These claims “arose from or related to” Bayer’s Missouri contacts, satisfying the BMS test, they argue.
But none of these claims can be linked to Bayer’s conduct in Missouri, meaning the Missouri court lacks jurisdiction over non-residents, Cohn told the court.
The plaintiffs’ theories also rely on a speculative chain of events, assuming that additional information would have somehow have kept them from getting the device, Cohn said.
And multiple clinical trials were conducted in multiple states, he said.
Allowing claims to proceed in Missouri based on clinical trials conducted there, or based on an alleged failure by the company to report adverse events to the FDA, would create nationwide “general jurisdiction,” not based on conduct at issue in a specific lawsuit, he said.
That would undercut decisions by the Missouri Supreme Court and the U.S. Supreme Court saying corporations can be sued only in states where they are incorporated or headquartered, he said.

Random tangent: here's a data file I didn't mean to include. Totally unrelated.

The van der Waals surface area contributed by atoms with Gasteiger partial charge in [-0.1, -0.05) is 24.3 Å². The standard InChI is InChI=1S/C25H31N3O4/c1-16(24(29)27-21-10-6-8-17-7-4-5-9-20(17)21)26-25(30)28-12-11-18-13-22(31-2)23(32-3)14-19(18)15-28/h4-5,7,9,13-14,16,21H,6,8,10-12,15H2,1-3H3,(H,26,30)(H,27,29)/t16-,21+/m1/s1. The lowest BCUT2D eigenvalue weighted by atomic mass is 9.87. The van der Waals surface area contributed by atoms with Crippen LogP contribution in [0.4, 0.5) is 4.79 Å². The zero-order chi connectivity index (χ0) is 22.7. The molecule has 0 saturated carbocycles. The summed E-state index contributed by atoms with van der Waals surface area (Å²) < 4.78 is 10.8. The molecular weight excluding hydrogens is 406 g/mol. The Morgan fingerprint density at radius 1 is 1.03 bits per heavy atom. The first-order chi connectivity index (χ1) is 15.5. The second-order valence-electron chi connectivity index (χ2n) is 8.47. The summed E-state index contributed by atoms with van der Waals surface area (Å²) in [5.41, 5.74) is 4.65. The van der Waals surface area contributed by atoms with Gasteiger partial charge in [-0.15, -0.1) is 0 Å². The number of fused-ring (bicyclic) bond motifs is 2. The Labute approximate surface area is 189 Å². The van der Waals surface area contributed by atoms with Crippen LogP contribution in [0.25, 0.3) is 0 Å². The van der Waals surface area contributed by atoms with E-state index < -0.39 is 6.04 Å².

The plaintiffs here are looking to the experiences of other women who were in studies 10 years ago. That’s not linked to their claims, Cohn said.
Jez told the top court the drugmaker’s outreach to Missouri doctors, who were chief investigators for the device’s clinical studies, sufficiently established jurisdiction in Missouri.
But no device gets approved without clinical trials, one judge said, so that can’t be enough.
“I am drawing a conclusion that there is no connection, so if there is one, please tell me what it is,” another judge said.